How can local authorities improve the life story work they provide to children and young people in their care, and what impact can that have on them as young adults?
Ben van Wagtendonk, Practice Leader/Service Manager for Cared-Experienced Children and Young People at Gateshead Council, talks about how the Creative Life Story Work approach – which combines activities facilitated by professional artists with therapeutic life story work – is changing things for staff, carers and children in Gateshead.
Why did you want to roll out a new approach to life story work in Gateshead?
Ultimately, my job is to try and make sure that children and young people in Gateshead are happy, safe and well cared-for. As part of that, I wanted to look at challenges we face around life story work: the varied quality of it and the importance of getting it right for the children and young people we work with.
When we were inspected by OFSTED in 2019 they quite rightly highlighted that our life story work was inconsistent and patchy. We want every child in Gateshead that we care for to have the opportunity to have really high quality life story work and that’s why it was important to me that we got involved with the Creative Life Story Work roll-out.
What do care-experienced young people and care-leavers tell you about their experience of life story work?
I’ve worked with children and young people for more than 20 years and the consistent message that you used to get from them was that they didn’t understand their own journey and story.
I’ll always remember going to a training event with some care-experienced young people and one of them showed me a book about a kitten that she’d adopted, with lots and lots of pictures of the kitten as it grew up, and in the house where it used to live. But she didn’t have anything like this about her own life. If we can do this for a kitten, why can’t we do it for a child? This really stayed with me and it’s the minimum we should offer children and young people.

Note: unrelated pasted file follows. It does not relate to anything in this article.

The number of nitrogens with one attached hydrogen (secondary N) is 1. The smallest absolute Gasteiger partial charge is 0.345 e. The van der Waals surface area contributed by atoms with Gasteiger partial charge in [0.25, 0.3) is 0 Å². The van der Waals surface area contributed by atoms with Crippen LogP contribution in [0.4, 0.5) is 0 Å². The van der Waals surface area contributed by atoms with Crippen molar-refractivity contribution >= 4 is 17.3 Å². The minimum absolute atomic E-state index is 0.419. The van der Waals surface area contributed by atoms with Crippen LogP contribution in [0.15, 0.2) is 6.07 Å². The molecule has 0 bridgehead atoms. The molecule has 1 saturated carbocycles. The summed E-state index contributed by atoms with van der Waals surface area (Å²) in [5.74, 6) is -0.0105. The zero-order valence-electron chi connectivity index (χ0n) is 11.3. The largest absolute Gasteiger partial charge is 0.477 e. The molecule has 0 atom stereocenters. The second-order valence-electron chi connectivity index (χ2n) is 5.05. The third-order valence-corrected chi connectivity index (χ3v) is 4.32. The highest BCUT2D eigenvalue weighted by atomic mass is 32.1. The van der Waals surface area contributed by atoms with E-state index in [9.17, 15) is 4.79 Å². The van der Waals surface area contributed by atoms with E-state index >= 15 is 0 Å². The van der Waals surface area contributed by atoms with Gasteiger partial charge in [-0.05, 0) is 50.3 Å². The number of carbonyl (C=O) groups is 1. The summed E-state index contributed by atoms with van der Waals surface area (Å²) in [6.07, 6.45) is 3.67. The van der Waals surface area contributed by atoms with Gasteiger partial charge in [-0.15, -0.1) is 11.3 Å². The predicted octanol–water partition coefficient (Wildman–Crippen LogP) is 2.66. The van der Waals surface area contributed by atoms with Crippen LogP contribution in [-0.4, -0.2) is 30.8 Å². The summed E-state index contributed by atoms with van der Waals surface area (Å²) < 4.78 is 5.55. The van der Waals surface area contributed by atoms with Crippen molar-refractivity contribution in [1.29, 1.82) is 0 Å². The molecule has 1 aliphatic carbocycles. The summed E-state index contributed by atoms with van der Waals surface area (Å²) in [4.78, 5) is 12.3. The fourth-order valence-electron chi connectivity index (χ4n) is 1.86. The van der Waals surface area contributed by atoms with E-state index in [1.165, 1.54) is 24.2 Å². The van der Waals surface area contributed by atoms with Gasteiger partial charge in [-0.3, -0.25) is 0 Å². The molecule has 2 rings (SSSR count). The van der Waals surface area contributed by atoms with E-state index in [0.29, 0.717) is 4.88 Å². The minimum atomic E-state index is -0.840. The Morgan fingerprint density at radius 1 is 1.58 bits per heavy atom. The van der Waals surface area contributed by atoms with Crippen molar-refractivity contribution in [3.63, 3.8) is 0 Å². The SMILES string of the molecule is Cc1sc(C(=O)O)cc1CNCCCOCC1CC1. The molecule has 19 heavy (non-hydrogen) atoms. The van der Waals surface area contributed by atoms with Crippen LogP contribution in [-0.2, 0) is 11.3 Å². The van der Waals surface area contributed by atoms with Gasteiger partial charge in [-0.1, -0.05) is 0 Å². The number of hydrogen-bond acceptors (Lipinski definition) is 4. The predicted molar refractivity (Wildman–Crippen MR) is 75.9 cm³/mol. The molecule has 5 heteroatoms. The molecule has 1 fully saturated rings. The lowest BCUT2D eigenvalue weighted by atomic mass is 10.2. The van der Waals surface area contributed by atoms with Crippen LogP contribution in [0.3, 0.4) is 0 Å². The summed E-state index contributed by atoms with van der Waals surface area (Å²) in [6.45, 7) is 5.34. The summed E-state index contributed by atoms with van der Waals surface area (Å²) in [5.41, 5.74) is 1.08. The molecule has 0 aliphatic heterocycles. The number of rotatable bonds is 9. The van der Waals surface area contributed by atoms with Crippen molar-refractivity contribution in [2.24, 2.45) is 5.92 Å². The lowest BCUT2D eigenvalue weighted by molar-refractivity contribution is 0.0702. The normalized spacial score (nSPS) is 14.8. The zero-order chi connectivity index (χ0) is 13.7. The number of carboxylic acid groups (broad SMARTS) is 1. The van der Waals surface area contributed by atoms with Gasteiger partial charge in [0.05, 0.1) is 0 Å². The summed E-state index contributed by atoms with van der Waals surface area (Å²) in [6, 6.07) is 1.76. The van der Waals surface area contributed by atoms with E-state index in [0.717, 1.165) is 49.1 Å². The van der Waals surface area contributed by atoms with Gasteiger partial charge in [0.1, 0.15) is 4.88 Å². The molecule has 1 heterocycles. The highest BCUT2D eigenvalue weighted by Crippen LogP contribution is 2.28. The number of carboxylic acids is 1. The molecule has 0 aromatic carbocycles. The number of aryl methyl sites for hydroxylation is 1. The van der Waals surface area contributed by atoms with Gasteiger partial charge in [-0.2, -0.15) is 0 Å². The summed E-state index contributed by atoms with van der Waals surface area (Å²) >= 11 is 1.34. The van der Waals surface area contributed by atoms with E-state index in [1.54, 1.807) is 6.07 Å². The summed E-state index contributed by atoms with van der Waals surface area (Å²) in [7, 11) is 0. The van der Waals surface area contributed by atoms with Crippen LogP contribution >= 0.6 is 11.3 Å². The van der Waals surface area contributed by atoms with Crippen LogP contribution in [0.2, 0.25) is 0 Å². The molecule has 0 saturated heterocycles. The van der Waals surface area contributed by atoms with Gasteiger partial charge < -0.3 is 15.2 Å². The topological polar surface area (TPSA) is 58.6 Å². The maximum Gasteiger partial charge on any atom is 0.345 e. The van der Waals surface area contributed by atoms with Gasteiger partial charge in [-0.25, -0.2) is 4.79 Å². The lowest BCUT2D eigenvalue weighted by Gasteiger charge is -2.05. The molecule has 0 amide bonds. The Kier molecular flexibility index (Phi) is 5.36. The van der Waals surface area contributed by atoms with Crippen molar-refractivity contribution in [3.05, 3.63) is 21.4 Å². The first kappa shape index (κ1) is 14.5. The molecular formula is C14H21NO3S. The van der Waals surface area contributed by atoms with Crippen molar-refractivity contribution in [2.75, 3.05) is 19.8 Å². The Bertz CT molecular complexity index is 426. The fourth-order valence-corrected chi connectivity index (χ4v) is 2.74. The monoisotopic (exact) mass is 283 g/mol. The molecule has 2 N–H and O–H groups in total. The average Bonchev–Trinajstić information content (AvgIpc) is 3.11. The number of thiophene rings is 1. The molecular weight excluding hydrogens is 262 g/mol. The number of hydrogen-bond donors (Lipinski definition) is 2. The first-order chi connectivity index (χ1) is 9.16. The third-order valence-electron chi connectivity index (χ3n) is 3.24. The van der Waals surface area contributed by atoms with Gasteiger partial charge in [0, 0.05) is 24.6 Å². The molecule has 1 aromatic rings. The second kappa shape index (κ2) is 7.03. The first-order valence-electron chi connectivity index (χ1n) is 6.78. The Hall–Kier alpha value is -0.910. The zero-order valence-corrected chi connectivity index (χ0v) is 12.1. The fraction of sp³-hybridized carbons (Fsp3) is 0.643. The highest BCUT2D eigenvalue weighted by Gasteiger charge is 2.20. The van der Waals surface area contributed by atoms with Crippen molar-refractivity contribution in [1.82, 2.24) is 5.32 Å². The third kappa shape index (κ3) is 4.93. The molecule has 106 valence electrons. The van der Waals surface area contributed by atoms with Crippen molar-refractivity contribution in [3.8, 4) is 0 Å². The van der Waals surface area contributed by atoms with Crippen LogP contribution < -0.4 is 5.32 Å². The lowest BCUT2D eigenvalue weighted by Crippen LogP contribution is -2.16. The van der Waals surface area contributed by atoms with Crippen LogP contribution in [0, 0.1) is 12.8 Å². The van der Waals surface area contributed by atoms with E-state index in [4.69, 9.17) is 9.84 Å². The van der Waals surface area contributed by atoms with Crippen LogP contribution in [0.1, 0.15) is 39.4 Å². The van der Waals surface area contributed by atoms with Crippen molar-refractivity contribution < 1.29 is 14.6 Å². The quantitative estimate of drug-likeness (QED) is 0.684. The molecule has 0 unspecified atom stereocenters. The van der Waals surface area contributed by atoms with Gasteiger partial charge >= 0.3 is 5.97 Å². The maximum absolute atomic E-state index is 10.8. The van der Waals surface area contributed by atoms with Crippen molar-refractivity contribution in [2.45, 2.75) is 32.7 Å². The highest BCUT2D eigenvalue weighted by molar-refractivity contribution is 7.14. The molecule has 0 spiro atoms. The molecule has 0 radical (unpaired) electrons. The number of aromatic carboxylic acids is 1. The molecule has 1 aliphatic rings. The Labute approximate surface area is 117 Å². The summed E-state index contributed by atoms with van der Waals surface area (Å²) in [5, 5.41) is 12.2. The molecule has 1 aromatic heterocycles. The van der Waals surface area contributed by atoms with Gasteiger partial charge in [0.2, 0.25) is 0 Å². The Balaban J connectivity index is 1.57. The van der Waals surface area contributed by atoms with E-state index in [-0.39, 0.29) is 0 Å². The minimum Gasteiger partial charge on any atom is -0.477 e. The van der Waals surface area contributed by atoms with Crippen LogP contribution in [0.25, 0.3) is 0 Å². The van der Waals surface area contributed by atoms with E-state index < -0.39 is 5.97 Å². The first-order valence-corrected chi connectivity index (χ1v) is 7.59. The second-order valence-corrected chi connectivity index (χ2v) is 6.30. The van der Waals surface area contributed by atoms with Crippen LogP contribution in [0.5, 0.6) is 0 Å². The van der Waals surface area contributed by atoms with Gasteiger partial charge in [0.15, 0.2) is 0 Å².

Staff and carers in Gateshead have been learning about Creative Life Story Work and putting it into practice for nearly a year now. What impact have you seen on care-experienced children and young people so far?
We’ve had some amazing feedback from the children and young people and from their foster carers. What shines through is the way it’s really strengthening the relationships children have with the people who are caring for them, and helping them have difficult conversations about things that happened in the past.
Also, the creativity of the artists involved is just staggering. I’ve had the pleasure of seeing some of the work they’ve done with children and I think they’re really magical experiences for the children and young people.
How will this approach change things for care-leavers?
Consistently, young people come back to us and ask for a copy of their records. So they’ll make a request and we’ll go through the documents with them.
But traditionally, we’ve not always written about people’s lives in a way that makes sense to them. Through Creative Life Story Work we’re really trying to change that and encourage our staff to write to children and young people in a language they understand. And this project also means that young people will have something tangible they can refer to, and that will travel with them.
We’ve received additional funding to include care-leavers as part of the evaluation process and that’s something I was really passionate about as that expert, experienced voice is really important.
I’m also involved in future planning – looking at how, once this project comes to an end, we’re still able to continue to offer children and young people the fantastic opportunities that have come out of it.
I’m optimistic that in the future this way of working will embed in our practice and we’ll be able to offer children and young people what they truly deserve: a good quality experience and a good understanding of their life history.